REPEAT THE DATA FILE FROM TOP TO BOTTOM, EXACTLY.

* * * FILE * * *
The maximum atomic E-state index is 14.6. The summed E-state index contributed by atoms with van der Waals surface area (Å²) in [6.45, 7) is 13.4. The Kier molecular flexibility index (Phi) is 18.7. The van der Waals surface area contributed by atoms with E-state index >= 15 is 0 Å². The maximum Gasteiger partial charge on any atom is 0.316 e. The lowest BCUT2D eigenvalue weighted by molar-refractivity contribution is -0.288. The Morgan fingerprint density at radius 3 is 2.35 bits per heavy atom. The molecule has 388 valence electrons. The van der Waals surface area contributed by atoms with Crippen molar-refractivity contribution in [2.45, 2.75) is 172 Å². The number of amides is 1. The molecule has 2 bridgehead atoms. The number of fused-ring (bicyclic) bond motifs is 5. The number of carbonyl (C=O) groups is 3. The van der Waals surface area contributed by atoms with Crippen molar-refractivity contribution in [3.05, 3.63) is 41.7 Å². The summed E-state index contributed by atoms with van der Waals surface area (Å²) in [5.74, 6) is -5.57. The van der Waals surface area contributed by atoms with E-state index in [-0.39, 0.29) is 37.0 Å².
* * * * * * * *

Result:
The maximum atomic E-state index is 14.6. The summed E-state index contributed by atoms with van der Waals surface area (Å²) in [6.45, 7) is 13.4. The Kier molecular flexibility index (Phi) is 18.7. The van der Waals surface area contributed by atoms with E-state index >= 15 is 0 Å². The maximum Gasteiger partial charge on any atom is 0.316 e. The lowest BCUT2D eigenvalue weighted by molar-refractivity contribution is -0.288. The Morgan fingerprint density at radius 3 is 2.35 bits per heavy atom. The molecule has 388 valence electrons. The van der Waals surface area contributed by atoms with Crippen molar-refractivity contribution in [2.45, 2.75) is 172 Å². The number of amides is 1. The molecule has 2 bridgehead atoms. The number of fused-ring (bicyclic) bond motifs is 5. The number of carbonyl (C=O) groups is 3. The van der Waals surface area contributed by atoms with Crippen molar-refractivity contribution in [3.05, 3.63) is 41.7 Å². The summed E-state index contributed by atoms with van der Waals surface area (Å²) in [5.74, 6) is -5.57. The van der Waals surface area contributed by atoms with E-state index in [-0.39, 0.29) is 37.0 Å².